• depolarisation causes sarcoplasmic reticulum to release calcium ions

  • calcium ions cause / enable muscle contraction

7. Describe the principles of synaptic transmission in the nervous system.  6 marks

  • nerve impulse reaches pre-synaptic knob / membrane

  • calcium ions / Ca+2 enter pre-synaptic neuron / knob

  • vesicles with neurotransmitter / acetylcholine release contents

  • neurotransmitter diffuses across synapse / synaptic cleft

  • binds to receptors on post-synaptic neuron / membrane

  • sodium ions / Na+ enter post-synaptic neuron / sodium channels open

  • depolarization / action potential / nerve impulse (in post synaptic neuron)

  • calcium ions / Ca+2 pumped back into synaptic cleft / synapse

  • neurotransmitter broken down

8. Explain the process of synaptic transmission.  7 marks

  • presynaptic neurons pass stimulus / potential to postsynaptic neurons

  • presynaptic neuron releases neurotransmitter into synaptic cleft

  • process involves exocytosis

  • exocytosis requires Ca+2 entry into presynaptic neuron

  • neurotransmitter binds with postsynaptic membrane receptor

  • neurotransmitter binding can cause postsynaptic membrane ion channel to open / increase / change permeability of post-synaptic membrane

  • increase / change permeability of post-synatic membrane

  • open channel allows specific ions to enter / exit post-synaptic membrane

  • depolarization / hyperpolarization can result in / initiate action potential

  • outcome depends on type of postsynaptic receptor and type of channel opened ; reference to excitatory and inhibitory synapses

  • Na+ passing to the inside of the post-synaptic neuron (usually) causes depolarization

  • Cl- passing to the outside of the post-synaptic neuron (usually) causes hyperpolarization

  • (some) neurotransmitters are destroyed by enzymes

Accept any of the above points if accurately illustrated in a diagram.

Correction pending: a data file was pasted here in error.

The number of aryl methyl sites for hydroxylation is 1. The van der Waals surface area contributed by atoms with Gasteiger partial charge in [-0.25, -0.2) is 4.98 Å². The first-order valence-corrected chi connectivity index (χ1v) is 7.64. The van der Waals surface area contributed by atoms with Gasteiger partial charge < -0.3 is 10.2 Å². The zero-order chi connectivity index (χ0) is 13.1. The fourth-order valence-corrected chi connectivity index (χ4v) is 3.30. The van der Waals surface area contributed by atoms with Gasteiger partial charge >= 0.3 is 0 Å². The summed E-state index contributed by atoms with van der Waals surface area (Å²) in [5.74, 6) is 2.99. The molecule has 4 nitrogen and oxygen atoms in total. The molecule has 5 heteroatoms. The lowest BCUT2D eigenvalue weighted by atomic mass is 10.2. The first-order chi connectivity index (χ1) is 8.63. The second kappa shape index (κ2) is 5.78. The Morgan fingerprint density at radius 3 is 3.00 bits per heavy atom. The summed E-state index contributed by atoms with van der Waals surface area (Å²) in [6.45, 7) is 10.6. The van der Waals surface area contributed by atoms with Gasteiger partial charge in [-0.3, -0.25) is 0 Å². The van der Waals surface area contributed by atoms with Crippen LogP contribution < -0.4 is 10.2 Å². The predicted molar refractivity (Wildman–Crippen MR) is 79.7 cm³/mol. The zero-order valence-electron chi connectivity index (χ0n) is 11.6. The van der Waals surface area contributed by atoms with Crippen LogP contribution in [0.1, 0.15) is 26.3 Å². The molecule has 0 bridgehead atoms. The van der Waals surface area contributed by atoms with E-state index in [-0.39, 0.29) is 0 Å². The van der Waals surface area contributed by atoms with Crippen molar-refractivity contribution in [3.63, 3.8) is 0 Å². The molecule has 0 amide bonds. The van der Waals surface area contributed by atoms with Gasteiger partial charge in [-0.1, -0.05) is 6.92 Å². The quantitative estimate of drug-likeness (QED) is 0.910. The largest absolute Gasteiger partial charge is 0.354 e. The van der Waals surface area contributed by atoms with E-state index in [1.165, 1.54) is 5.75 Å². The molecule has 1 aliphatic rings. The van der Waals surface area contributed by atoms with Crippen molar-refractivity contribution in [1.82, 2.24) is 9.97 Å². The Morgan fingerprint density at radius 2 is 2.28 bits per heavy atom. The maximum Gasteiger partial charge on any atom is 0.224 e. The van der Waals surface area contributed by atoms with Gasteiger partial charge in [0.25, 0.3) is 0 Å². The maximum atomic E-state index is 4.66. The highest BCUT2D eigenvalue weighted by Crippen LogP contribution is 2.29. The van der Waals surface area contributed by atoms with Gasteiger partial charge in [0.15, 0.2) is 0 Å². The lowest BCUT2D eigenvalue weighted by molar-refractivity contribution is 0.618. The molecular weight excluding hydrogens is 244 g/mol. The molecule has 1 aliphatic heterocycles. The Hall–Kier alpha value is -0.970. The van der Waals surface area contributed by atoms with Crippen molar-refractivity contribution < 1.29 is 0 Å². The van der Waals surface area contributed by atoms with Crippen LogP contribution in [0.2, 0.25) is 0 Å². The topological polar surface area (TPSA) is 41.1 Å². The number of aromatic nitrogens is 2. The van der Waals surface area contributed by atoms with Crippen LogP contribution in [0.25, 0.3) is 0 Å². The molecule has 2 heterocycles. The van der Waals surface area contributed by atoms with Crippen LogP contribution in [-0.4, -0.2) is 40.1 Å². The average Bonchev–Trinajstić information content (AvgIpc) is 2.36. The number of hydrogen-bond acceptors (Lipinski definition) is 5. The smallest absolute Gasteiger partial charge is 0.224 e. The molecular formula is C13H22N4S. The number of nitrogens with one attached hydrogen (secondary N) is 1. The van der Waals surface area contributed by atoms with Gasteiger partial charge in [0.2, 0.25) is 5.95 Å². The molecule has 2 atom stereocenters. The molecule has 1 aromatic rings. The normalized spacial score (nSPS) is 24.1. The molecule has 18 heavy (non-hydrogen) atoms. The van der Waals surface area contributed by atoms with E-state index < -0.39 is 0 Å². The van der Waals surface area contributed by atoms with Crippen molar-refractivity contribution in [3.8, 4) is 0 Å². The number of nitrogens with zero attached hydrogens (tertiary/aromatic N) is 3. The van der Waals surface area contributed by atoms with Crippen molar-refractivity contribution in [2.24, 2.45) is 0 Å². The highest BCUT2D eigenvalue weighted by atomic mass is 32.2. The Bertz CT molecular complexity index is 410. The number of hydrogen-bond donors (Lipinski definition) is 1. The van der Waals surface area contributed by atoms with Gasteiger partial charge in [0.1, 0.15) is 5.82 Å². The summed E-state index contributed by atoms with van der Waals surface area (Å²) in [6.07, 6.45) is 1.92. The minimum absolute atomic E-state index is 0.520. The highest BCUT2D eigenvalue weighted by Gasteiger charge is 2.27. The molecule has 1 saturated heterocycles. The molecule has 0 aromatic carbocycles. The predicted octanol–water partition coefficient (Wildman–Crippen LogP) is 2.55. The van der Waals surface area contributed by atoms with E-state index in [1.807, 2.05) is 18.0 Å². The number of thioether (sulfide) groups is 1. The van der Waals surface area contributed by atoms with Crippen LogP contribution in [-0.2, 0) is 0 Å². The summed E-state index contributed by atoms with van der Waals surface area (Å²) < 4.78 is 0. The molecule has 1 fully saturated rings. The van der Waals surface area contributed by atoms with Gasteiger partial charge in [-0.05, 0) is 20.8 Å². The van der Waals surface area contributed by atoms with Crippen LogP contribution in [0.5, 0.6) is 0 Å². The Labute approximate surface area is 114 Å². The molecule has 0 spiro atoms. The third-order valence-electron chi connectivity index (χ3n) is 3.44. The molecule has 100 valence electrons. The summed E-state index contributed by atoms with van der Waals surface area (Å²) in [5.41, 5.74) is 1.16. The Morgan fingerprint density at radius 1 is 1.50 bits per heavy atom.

9. Describe the roles of structures at the elbow joint, including nerves, muscles and bones, in movements of the human forearm.  8 marks

  • labelled diagram showing, biceps, humerus, radius, ulna

  • cartilage reduces friction

  • synovial fluid lubricates the joint

  • capsule / capsular ligament seals the joint

  • ligaments prevent dislocation / restrict the range of movement / attach bones to one and another

  • motor neurones stimulate muscles to contract

  • bones provide a firm anchorage for muscles

  • bones act as levers / change the torque / size / direction of forces

  • tendons attach muscle to bone

  • biceps and triceps are antagonistic

  • biceps is the flexor / bends the elbow and triceps is the extensor / straightens the elbow joint

  • biceps is attached to the radius and triceps is attached to the ulna

Accept any of the above points if clearly drawn and correctly labelled in a diagram.

10. Describe the roles of nerves, muscles and bones in producing movement.  6 marks

  • motor neurones carry impulses / messages to muscle

  • nerves / neurones stimulate muscles to contract

  • neurones control the timing of muscle contraction

  • muscles provide the force for / cause movement

  • muscles are attached to bone by tendons

  • bones act as levers

  • joints between bones control the range of movement

  • antagonistic muscles cause opposite movements

11. Draw a labelled diagram to show the structure of a sarcomere.  5 marks

Award 1 for each structure clearly drawn and correctly labelled.

  • sarcomere – clearly indicated between Z lines;

  • Z lines;

  • actin filaments attached to Z line;

  • myosin filaments with heads;

  • (two) light bands;

  • dark band;

12. Explain the process of muscle contraction.  9 marks

  • muscles contraction due to sliding filaments

  • actin and myosin filaments slide over each other

  • diagram / description of interdigitation of filaments

  • action potential / stimulation causes calcium release in muscle fibres

  • from the endoplasmic / sarcoplasmic reticulum

  • calcium activates troponin

  • troponin binds to tropomyosin / troponin and tropomyosin change shape

  • tropomyosin moves exposing binding sites on actin

  • myosin heads bind to actin / cross bridges formed between actin and myosin

  • myosin heads / crossing bridges push actin filaments (inwards)

  • myosin heads detach / cross bridges break

  • myosin heads move back and reattach / ratchet mechanism

  • ATP used (to break cross bridges)

  • actin and myosin overlap more

  • sarcomere becomes shorter

  • myofibril / muscle fibre consists of many sarcomeres